Compare to all Wisconsin Delegation (0th percentile); House Sophomores (0th percentile); House Republicans (0th percentile); Safe House Seats (0th percentile); All Representatives (0th percentile).


 

Ideology Score

Our unique ideology analysis assigns a score to Members of Congress according to their legislative behavior by how similar the pattern of bills and resolutions they cosponsor are to other Members of Congress.

For more, see our methodology. Note that because on this page only legislative activity in 2013 is considered, the ideology score here may differ from Duffy’s score elsewhere on GovTrack.

Compare to all Wisconsin Delegation (63rd percentile); House Sophomores (39th percentile); House Republicans (34th percentile); Safe House Seats (64th percentile); All Representatives (65th percentile).


 

Missed Votes

Duffy missed 1.9% of votes (12 of 641 votes) in 2013. View Duffy’s Profile »

Compare to all Wisconsin Delegation (50th percentile); House Sophomores (62nd percentile); Safe House Seats (47th percentile); All Representatives (47th percentile).

The Speaker of the House is not included in this statistic because according to current House rules, the Speaker of the House is not required to vote in “ordinary legislative proceedings, and the delegates from the five island territories and the District of Columbia are also not included because they were not elligible to vote in any roll call votes.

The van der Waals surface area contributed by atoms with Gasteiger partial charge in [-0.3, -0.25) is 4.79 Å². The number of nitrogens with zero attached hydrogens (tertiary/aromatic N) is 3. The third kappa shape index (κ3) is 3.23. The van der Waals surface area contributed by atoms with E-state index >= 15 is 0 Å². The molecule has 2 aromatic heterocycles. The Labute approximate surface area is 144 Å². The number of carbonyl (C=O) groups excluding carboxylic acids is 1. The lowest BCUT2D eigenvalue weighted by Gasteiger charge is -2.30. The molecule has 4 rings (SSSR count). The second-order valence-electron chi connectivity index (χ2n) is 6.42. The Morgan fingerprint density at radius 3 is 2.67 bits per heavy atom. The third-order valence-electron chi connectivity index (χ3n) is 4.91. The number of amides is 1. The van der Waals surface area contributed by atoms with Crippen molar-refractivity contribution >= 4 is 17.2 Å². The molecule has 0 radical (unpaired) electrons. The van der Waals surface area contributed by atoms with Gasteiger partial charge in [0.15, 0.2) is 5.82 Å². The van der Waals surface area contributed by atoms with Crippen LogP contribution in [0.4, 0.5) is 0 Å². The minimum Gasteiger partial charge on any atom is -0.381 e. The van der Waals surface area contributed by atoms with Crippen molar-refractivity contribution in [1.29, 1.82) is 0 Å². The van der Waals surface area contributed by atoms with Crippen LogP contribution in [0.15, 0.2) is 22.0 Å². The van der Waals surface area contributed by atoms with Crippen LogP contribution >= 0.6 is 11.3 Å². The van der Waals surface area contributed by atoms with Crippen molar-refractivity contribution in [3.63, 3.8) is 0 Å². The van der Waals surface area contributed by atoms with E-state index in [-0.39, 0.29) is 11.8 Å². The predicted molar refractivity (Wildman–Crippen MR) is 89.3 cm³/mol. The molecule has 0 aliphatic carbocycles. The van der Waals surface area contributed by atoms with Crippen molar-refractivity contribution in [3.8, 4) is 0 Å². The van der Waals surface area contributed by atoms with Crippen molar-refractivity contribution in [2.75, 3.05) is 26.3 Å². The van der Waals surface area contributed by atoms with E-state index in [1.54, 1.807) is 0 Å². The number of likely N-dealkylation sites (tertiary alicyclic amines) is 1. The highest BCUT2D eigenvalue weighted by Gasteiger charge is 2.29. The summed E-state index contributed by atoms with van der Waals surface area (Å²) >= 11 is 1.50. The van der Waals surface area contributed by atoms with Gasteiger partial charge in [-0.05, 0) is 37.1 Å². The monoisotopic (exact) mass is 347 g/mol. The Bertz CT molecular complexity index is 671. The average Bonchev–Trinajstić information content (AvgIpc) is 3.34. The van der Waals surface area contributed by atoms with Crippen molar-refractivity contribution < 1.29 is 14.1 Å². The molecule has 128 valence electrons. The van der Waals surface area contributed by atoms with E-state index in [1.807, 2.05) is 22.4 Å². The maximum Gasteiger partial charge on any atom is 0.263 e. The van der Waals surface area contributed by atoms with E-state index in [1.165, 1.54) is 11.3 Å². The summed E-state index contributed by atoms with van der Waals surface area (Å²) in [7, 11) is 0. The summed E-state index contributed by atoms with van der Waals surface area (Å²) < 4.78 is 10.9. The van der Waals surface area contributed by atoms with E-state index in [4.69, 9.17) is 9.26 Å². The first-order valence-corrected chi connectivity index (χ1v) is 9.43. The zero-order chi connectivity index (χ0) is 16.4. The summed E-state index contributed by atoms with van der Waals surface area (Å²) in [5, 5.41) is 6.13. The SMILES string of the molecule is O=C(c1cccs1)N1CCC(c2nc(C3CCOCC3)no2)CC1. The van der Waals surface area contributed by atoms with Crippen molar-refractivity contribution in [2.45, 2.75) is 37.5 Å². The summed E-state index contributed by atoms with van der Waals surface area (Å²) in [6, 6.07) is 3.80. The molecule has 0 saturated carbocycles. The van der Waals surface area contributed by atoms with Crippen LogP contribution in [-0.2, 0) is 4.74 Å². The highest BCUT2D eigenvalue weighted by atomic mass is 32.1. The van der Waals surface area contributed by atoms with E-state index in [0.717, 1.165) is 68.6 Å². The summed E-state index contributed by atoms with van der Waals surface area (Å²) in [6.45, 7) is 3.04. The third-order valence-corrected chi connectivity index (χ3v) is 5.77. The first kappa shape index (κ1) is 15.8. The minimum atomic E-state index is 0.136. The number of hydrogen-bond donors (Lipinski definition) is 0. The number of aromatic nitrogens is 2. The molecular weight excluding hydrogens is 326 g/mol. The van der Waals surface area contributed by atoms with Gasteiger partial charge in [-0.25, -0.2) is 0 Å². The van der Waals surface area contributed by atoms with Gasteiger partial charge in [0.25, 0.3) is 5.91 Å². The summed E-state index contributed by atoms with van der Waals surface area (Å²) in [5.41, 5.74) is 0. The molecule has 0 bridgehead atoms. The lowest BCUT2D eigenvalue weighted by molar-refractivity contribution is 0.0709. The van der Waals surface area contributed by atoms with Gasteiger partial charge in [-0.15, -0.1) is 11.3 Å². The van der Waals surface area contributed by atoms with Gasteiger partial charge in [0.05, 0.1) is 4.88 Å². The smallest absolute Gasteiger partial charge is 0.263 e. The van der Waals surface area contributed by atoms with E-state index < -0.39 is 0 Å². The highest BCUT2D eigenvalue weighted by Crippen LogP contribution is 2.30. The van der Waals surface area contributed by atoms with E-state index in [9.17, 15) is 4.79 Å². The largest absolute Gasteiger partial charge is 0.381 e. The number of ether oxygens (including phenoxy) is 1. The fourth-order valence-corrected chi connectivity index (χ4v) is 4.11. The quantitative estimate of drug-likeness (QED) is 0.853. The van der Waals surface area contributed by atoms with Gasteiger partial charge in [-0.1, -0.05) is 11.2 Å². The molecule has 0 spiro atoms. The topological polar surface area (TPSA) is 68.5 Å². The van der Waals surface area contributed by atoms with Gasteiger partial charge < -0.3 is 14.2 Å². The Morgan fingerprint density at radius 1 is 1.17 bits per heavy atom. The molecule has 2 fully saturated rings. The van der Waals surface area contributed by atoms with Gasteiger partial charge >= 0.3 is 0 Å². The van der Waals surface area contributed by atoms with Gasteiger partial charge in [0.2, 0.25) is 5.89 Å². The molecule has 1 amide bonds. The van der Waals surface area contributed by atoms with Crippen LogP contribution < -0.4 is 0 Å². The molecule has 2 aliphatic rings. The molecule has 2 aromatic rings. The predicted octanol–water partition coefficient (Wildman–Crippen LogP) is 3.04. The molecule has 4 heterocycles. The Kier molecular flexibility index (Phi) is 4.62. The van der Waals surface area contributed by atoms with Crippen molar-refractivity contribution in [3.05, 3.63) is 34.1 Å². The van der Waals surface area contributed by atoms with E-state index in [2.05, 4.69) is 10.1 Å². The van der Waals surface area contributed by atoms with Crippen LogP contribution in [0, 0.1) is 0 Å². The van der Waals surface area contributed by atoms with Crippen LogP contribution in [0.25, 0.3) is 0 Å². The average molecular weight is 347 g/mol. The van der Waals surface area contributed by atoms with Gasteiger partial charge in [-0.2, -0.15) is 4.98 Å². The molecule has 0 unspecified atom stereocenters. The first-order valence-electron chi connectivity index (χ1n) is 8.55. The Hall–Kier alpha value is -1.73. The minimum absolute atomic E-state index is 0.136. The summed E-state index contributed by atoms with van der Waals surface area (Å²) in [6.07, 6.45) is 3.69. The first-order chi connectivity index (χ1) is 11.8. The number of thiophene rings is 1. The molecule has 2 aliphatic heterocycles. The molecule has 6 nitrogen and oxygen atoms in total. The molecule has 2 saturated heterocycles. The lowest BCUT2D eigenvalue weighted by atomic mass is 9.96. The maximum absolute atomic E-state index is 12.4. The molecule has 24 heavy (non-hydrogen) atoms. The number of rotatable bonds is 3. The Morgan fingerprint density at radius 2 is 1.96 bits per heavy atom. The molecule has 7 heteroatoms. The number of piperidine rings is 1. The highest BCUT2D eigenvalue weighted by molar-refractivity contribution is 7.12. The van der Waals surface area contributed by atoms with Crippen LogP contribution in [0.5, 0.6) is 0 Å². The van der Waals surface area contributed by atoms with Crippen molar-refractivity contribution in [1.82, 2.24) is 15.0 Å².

Government Transparency

GovTrack looked at whether Duffy supported any of 12 government transparency, accountability, and effectiveness bills in the House that we identified in this session. We gave Duffy 0 points, based on one point for cosponsoring and three points for sponsoring any of these bills.

Compare to all Wisconsin Delegation (0th percentile); House Sophomores (0th percentile); House Republicans (0th percentile); Safe House Seats (0th percentile); All Representatives (0th percentile).


Additional Notes

The Speaker’s Votes: Missed votes are not computed for the Speaker of the House. According to current House rules, the Speaker of the House is not required to vote in “ordinary legislative proceedings.” In practice this means the Speaker of the House rarely votes but is not considered absent.

Leadership/Ideology: The leadership and ideology scores are not displayed for Members of Congress who introduced fewer than 10 bills, or, for ideology, for Members of Congress that have a low leadership score, as there is usually not enough data in these cases to compute reliable leadership and ideology statistics.

Missing Bills: We exclude bills from some statistics where the sponsor’s original intent is not in the final bill because the bill’s text was replaced in whole with unrelated provisions (i.e. it became a vehicle for passage of unrelated provisions).

Ranking Members (RkMembs): The chair of a committee is always selected from the political party that holds the most seats in the chamber, called the “majority party”. The “ranking member” (sometimes “RkMembs”) is the title given to the senior-most member of the committee not in the majority party.

Freshmen/Sophomores: Freshmen and sophomores are Members of Congress whose first term (in the same chamber at the end of 2013) was the 113th Congress (freshmen) or 112th (sophomores). Members of Congress who took office within the last few months of a Congress are considered freshmen in the next Congress as well.